With the launch of the new Battle.net, it’s important to us to create a new and different kind of online gaming environment — one that’s highly social, and which provides an ideal place for gamers to form long-lasting, meaningful relationships. All of our design decisions surrounding Real ID — including these forum changes — have been made with this goal in mind.

I’m sorry, did I read that correctly?  You are required to create a social environment above and beyond that which you already provide?  I’ve found on-line gaming to be excellent at providing a medium for people to meet, interact, and form lasting social relationships without any interference from the distributor other than providing the product–the game.

Yesterday, I shared a story of a friend that I made on the Realm Online: with a 60 some-odd year old Floridian.  I had no idea of the age difference when we met.  We were freaking AVATARS.  Yet she became a very close friend, we shared more than our in-game names, we exchanged addresses, phone numbers, and spent many a long night in game talking about life.  She was my spear-sister in the best sense of the word, and I miss her terribly; however, we became friends first and foremost because a video game allowed us to interact outside “socially acceptable limits.”  Would you talk to your friend’s grandmother about the difficulties of her daughter’s abusive relationship?

Sharing a name in on-line games is a first step, often a long-awaited and cherished time in a budding on-line friendship.  RealID is increasingly taking this choice from our hands and denying us that initial contact that may prove a blossoming point in a relationship.  Our name is a keystone to our view of ourselves, an inherent part of our identity, and when and where to bestow our name in an environment that has limited cues that our body uses in everyday life to alert us to who is worthy of trust.

While over time I have become more open with sharing my name, I still jealously guard other aspects of my personal life such as my IM, phone number, personal e-mail address, etc. because these have become the new limits of my personal space in the on-line world. However, when I receive a person’s real name, I still treat it as a precious gift, bestowed from a mutual love and trust, and I cannot and will not accept that I am the only one who views it this way.  I want the choice over where my name is bestowed.  Right now, on the forums, that choice is becoming null, so I shall not participate.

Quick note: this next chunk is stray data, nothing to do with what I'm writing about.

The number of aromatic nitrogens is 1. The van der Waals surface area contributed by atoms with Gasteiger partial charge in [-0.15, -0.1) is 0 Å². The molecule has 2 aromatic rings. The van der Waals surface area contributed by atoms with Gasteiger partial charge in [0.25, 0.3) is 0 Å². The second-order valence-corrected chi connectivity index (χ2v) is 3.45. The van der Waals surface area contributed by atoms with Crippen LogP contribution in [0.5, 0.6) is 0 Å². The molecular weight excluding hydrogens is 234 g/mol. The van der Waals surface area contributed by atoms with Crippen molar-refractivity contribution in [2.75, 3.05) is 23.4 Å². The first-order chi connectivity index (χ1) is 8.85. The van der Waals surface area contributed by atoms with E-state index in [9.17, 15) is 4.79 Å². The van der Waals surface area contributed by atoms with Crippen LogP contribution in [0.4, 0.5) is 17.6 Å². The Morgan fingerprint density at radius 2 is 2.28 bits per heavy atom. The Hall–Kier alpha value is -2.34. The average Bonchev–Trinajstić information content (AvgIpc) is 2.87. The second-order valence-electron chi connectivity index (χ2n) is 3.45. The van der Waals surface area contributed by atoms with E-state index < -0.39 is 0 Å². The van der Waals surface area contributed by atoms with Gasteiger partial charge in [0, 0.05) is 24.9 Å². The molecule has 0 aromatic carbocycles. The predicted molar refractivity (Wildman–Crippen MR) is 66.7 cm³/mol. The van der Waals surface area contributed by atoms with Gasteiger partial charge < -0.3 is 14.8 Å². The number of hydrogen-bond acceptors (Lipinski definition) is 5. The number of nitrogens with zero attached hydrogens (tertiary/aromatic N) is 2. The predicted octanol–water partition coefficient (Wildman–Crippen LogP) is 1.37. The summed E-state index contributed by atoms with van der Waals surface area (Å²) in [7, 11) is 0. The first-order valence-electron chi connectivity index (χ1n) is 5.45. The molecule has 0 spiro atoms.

I am absolutely baffled by the idiocy of the market-heads at Blizzard who think that requiring their network of sites to display names instead of handles will make the forums a better place in any form or fashion.

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12 thoughts on “Getting Out of Hand

  1. "however, we became friends first and foremost because a video game allowed us to interact outside 'socially acceptable limits.'"

    As always well thought out and well said. Anonymity can make some of us jerks, but it can also make us equal. Online, the fact that I have 2 advanced degrees doesn't make my opinion any more important than that of the guy with a high school education.

    • It seems in all walks of life we tend to lump ourselves together into a goo of homogeneous humanity, when in fact, that is never the case. There is no single gamer experience, but a multitude of experiences that is unique to each of us. Yes, I can understand people who want to use the RealID system in-game to keep connections and enjoy that facebook-like updating; however, I am not nor ever will be of that mindset. This new plan, however, flies against the comforting veil of anonymity that has allowed me to be friends with a number of different people from all walks of life, and I don't want it taken away, and surely not without my own choice.

      Forums ARE different, and I wouldn't interact in ANY forum community that required me to display my full-name. Period.